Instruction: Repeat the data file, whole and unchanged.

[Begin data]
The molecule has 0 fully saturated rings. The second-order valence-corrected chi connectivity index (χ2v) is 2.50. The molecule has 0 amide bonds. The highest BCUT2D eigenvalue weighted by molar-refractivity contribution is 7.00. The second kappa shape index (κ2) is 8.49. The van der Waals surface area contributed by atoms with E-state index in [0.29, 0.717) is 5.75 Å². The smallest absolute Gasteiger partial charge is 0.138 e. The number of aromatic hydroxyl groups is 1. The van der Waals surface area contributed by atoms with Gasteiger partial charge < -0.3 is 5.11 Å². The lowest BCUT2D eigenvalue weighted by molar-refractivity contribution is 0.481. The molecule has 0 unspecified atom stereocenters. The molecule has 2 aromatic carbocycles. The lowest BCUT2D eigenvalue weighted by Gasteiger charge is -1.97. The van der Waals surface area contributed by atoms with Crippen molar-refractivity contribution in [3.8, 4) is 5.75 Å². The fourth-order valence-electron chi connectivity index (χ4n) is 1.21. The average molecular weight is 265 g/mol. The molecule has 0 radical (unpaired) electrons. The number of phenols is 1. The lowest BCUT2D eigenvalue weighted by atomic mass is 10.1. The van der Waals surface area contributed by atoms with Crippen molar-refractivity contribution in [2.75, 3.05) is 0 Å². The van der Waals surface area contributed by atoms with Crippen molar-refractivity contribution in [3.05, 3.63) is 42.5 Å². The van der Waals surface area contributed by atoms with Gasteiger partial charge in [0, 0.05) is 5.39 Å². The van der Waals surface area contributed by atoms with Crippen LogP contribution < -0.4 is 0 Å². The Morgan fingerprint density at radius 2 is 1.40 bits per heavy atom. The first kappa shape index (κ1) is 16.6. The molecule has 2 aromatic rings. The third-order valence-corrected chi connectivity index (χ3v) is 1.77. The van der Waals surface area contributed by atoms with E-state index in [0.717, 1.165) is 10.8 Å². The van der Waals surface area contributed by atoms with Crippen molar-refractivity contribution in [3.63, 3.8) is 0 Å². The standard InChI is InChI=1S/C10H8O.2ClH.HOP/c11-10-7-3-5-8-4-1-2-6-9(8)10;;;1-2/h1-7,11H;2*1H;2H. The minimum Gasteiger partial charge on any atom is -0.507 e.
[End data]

The molecule has 0 fully saturated rings. The second-order valence-corrected chi connectivity index (χ2v) is 2.50. The molecule has 0 amide bonds. The highest BCUT2D eigenvalue weighted by molar-refractivity contribution is 7.00. The second kappa shape index (κ2) is 8.49. The van der Waals surface area contributed by atoms with E-state index in [0.29, 0.717) is 5.75 Å². The smallest absolute Gasteiger partial charge is 0.138 e. The number of aromatic hydroxyl groups is 1. The van der Waals surface area contributed by atoms with Gasteiger partial charge < -0.3 is 5.11 Å². The lowest BCUT2D eigenvalue weighted by molar-refractivity contribution is 0.481. The molecule has 0 unspecified atom stereocenters. The molecule has 2 aromatic carbocycles. The lowest BCUT2D eigenvalue weighted by Gasteiger charge is -1.97. The van der Waals surface area contributed by atoms with Crippen molar-refractivity contribution in [3.8, 4) is 5.75 Å². The fourth-order valence-electron chi connectivity index (χ4n) is 1.21. The average molecular weight is 265 g/mol. The molecule has 0 radical (unpaired) electrons. The number of phenols is 1. The lowest BCUT2D eigenvalue weighted by atomic mass is 10.1. The van der Waals surface area contributed by atoms with Crippen molar-refractivity contribution in [2.75, 3.05) is 0 Å². The van der Waals surface area contributed by atoms with Crippen molar-refractivity contribution in [3.05, 3.63) is 42.5 Å². The van der Waals surface area contributed by atoms with Gasteiger partial charge in [0, 0.05) is 5.39 Å². The van der Waals surface area contributed by atoms with Crippen LogP contribution < -0.4 is 0 Å². The Morgan fingerprint density at radius 2 is 1.40 bits per heavy atom. The first kappa shape index (κ1) is 16.6. The molecule has 2 aromatic rings. The third-order valence-corrected chi connectivity index (χ3v) is 1.77. The van der Waals surface area contributed by atoms with E-state index in [0.717, 1.165) is 10.8 Å². The van der Waals surface area contributed by atoms with Crippen molar-refractivity contribution in [3.63, 3.8) is 0 Å². The standard InChI is InChI=1S/C10H8O.2ClH.HOP/c11-10-7-3-5-8-4-1-2-6-9(8)10;;;1-2/h1-7,11H;2*1H;2H. The minimum Gasteiger partial charge on any atom is -0.507 e.